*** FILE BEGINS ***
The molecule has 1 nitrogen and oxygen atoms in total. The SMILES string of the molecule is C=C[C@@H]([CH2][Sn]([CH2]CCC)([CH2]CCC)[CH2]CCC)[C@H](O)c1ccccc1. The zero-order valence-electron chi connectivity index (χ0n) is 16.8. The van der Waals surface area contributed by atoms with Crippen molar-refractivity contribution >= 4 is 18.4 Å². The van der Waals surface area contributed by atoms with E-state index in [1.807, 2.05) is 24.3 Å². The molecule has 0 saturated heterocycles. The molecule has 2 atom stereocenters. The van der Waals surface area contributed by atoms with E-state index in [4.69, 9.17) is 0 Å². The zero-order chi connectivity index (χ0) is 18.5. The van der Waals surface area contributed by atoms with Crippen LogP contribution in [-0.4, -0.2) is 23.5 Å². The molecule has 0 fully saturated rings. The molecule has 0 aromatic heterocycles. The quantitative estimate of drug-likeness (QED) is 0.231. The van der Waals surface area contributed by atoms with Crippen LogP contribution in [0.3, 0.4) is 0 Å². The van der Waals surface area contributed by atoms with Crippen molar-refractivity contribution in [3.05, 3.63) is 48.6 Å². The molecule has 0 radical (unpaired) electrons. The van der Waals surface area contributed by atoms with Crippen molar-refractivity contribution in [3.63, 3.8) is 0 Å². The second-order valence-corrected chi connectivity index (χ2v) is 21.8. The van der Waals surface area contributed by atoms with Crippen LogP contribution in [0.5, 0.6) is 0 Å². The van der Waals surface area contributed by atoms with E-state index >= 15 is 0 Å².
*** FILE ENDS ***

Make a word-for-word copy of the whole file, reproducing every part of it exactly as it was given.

The molecule has 1 nitrogen and oxygen atoms in total. The SMILES string of the molecule is C=C[C@@H]([CH2][Sn]([CH2]CCC)([CH2]CCC)[CH2]CCC)[C@H](O)c1ccccc1. The zero-order valence-electron chi connectivity index (χ0n) is 16.8. The van der Waals surface area contributed by atoms with Crippen molar-refractivity contribution >= 4 is 18.4 Å². The van der Waals surface area contributed by atoms with E-state index in [1.807, 2.05) is 24.3 Å². The molecule has 0 saturated heterocycles. The molecule has 2 atom stereocenters. The van der Waals surface area contributed by atoms with E-state index in [4.69, 9.17) is 0 Å². The zero-order chi connectivity index (χ0) is 18.5. The van der Waals surface area contributed by atoms with Crippen LogP contribution in [-0.4, -0.2) is 23.5 Å². The molecule has 0 fully saturated rings. The molecule has 0 aromatic heterocycles. The quantitative estimate of drug-likeness (QED) is 0.231. The van der Waals surface area contributed by atoms with Crippen LogP contribution in [0.3, 0.4) is 0 Å². The van der Waals surface area contributed by atoms with Crippen molar-refractivity contribution in [3.05, 3.63) is 48.6 Å². The molecule has 0 radical (unpaired) electrons. The van der Waals surface area contributed by atoms with Crippen molar-refractivity contribution in [3.63, 3.8) is 0 Å². The second-order valence-corrected chi connectivity index (χ2v) is 21.8. The van der Waals surface area contributed by atoms with Crippen LogP contribution in [0.5, 0.6) is 0 Å². The van der Waals surface area contributed by atoms with E-state index >= 15 is 0 Å².